|The cathedral has an L-shaped composition framing an entrance court of
114 feet long by 72 feet wide. It is elevated five feet above street level. It is sheathed
in limestone with one story granite base and exterior staircase.
The main entrance
faces a spacious plaza.
The Design above the door
to main entrance depicts images of Saint Vartan, the Brave. It is patterned after similar
designs found on the exterior of the ancient Armenian Church on the island of Aghtamar in
Lake Van. The image on the right depicts St. Vartan, receiving the blessing of His
Holiness Catholicos Hovsep. The image on the left depicts his military and peaceful
natures. The helmet at the left foot shows the military nature, and the animal on his
right represents his peaceful nature.
The interior of St. Vartan Cathedral is a simple, yet traditional, structure.
It has two distinct features that are found in many ancient Armenian Churches -- the
double intersecting arches; and the dome. But many of the other features represent an
effort to recall Armenian tradition.
The Arches span the edifice from end to end creating a centralized space that
eliminates the need for columns that would otherwise obstruct the view of the altar. The
spaciousness and centralized interior is representative to the immediate participation in
The Dome - The dome in
the center of the cathedral is twenty-seven feet high and forty-five feet in diameter and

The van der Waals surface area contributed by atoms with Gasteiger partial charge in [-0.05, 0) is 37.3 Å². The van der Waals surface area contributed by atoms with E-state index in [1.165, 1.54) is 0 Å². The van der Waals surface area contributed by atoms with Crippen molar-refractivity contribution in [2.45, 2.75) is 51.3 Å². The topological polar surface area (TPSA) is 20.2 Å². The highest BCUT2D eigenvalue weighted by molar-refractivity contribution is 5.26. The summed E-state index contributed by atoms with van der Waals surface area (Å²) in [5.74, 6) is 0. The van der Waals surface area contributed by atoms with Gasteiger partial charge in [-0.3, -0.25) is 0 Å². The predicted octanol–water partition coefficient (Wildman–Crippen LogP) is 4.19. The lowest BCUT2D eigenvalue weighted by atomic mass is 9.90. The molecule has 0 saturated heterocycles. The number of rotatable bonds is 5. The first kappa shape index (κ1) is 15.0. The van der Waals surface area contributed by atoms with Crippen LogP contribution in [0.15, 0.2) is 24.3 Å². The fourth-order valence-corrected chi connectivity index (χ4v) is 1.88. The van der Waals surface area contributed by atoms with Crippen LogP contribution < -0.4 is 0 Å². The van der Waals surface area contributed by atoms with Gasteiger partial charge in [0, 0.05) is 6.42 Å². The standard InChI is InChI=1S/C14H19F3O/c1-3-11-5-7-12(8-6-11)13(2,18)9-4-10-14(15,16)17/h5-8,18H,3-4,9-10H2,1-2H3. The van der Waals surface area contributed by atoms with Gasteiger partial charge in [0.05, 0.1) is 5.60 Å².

is supported by the crowns of the four arches. Directly in the center of the dome is
painted the Armenian letter I which translates "He is" in English. The
circles surrounding the dome depict images of Christ, God, and the Holy Spirit. And the
eight stained glass windows around the dome depict the events in the story of creation.
The Chandeliers: The chandeliers even though, they appear to be modern are
actually reconstructed modes of the seventh century fixtures found in Armenia.
The Altar: The altar
faces East, the traditional position for Christian churches. Crosses are hung without the
body of Christ on them because Armenians like to emphasize the resurrection and glorified
Lord, not suffering and dying.
The Side Altar to the left is dedicated to Saint Gregory the Enlightened and the
altar to the right is dedicated to Saint Neresess Shnorhali. The Divine Liturgy (mass) is
celebrated on the main altar.
Stained Glass Windows- There are six traditional Armenian Church windows that
are high and narrow from the floor to the ceiling crowned with a rounded arch. The windows
represent biblical events and memorial events in the history of the Armenian Church.
Stone Crosses - The stone crosses in this cathedral date back to the fifteenth
century that were discovered in the ruins of a church in Armenia. Sixteen stones represent
the twelve apostles and two evangelists St. Paul and St. Gregory the Illuminator.
The Circle Seal: In Center of the Nave is a marble insert under the dome that is
dedicated to God and the people who enter. The inserts states "Ye are the salt of the
earth, but if the salt hath lost His savor, wherewith shall it be salted." (Matthew
5:13) The two dates on the seal represent the date which Christianity was accepted as the
state religion in Armenia (301) and the year St. Vartan's was consecrated (1968.)